As thousands gathered at Fenway Park Saturday morning for the eighth annual Run to Home Base, one thing made this year different: tearful standing ovations for Vietnam veterans in attendance, commemorating the 50th anniversary of the Vietnam War.
Home Base, a Red Sox Foundation/Massachusetts General Hospital program that works to heal the trauma many service members experience when they return home, has focused on veterans of Iraq and Afghanistan who served after Sept. 11, 2001.
But Jack Hammond, executive director of Home Base who had a 30-year military career in the Army, announced that the program is extending treatment to veterans of the Vietnam War.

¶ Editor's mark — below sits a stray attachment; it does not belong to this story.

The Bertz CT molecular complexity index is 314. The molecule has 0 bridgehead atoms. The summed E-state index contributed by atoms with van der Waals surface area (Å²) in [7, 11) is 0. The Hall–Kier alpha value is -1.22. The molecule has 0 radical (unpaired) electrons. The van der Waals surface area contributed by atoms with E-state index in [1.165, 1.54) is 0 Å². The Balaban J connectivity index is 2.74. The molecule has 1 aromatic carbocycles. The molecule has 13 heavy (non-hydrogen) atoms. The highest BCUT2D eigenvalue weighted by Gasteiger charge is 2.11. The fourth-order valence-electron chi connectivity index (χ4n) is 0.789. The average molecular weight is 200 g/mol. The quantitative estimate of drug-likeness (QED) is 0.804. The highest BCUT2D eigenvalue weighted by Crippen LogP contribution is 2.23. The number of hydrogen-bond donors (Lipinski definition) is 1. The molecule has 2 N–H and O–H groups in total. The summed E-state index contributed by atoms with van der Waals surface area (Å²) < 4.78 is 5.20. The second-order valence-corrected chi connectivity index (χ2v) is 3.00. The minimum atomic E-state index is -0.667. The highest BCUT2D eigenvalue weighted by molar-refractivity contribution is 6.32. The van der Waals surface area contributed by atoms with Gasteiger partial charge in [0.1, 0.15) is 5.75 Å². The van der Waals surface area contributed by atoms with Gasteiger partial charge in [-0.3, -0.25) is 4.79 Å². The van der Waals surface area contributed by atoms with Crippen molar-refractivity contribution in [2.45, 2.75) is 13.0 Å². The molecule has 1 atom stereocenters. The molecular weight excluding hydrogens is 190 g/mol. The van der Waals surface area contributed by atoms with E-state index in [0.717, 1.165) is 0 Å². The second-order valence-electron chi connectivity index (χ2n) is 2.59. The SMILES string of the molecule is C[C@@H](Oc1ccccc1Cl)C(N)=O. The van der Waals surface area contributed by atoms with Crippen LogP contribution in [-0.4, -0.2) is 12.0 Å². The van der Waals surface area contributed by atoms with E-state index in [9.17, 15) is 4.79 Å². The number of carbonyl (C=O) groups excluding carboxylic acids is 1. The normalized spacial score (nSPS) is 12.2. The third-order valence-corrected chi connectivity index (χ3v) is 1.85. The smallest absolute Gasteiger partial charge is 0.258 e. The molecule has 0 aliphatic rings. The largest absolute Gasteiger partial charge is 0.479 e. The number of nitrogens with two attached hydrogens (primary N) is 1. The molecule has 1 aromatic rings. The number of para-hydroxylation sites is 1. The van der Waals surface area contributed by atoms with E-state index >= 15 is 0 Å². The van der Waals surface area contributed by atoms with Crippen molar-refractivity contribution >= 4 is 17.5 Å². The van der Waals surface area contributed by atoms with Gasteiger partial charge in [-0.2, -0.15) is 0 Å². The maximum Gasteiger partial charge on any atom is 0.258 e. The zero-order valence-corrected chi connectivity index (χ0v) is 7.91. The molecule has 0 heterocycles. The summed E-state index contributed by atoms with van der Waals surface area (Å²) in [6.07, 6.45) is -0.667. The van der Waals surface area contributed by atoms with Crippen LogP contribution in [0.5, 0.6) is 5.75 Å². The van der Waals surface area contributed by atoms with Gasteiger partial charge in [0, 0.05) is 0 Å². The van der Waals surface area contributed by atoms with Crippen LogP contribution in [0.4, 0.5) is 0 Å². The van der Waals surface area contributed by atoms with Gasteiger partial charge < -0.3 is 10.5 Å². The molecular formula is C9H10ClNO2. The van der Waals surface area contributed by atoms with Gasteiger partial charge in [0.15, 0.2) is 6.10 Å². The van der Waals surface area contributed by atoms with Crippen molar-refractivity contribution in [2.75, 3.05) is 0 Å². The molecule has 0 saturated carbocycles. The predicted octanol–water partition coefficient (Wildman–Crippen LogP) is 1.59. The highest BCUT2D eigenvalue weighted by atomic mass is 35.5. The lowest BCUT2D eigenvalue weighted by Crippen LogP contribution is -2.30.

“Many of them had thought they were supporting their country, they felt they were doing the right thing, and then they came home and they really didn’t get that sense of support that we all benefited [from] in the post-9/11 generation,” he said during the race’s opening ceremony, which began around 7 a.m.
“Although we can’t undo the past, we sure as hell can do something about the future,” he said.
The crowd — which consisted of about 2,400 runners and walkers participating in either a 9K or 5K, 300 of them active-duty service members and military families — cheered as Vietnam veterans stood, waved, and wiped the tears from their eyes.
“I think it’s very important that, even if you oppose a war, you shouldn’t translate that into opposing the warriors,” said Harvey Weiner, a Newton resident and Vietnam veteran.
Other speakers included Mayor Martin J. Walsh, Boston Red Sox president Sam Kennedy, and US Representative Joe Kennedy III.
After the ceremony, attendees were able to visit a half-size replica of the Vietnam Memorial in…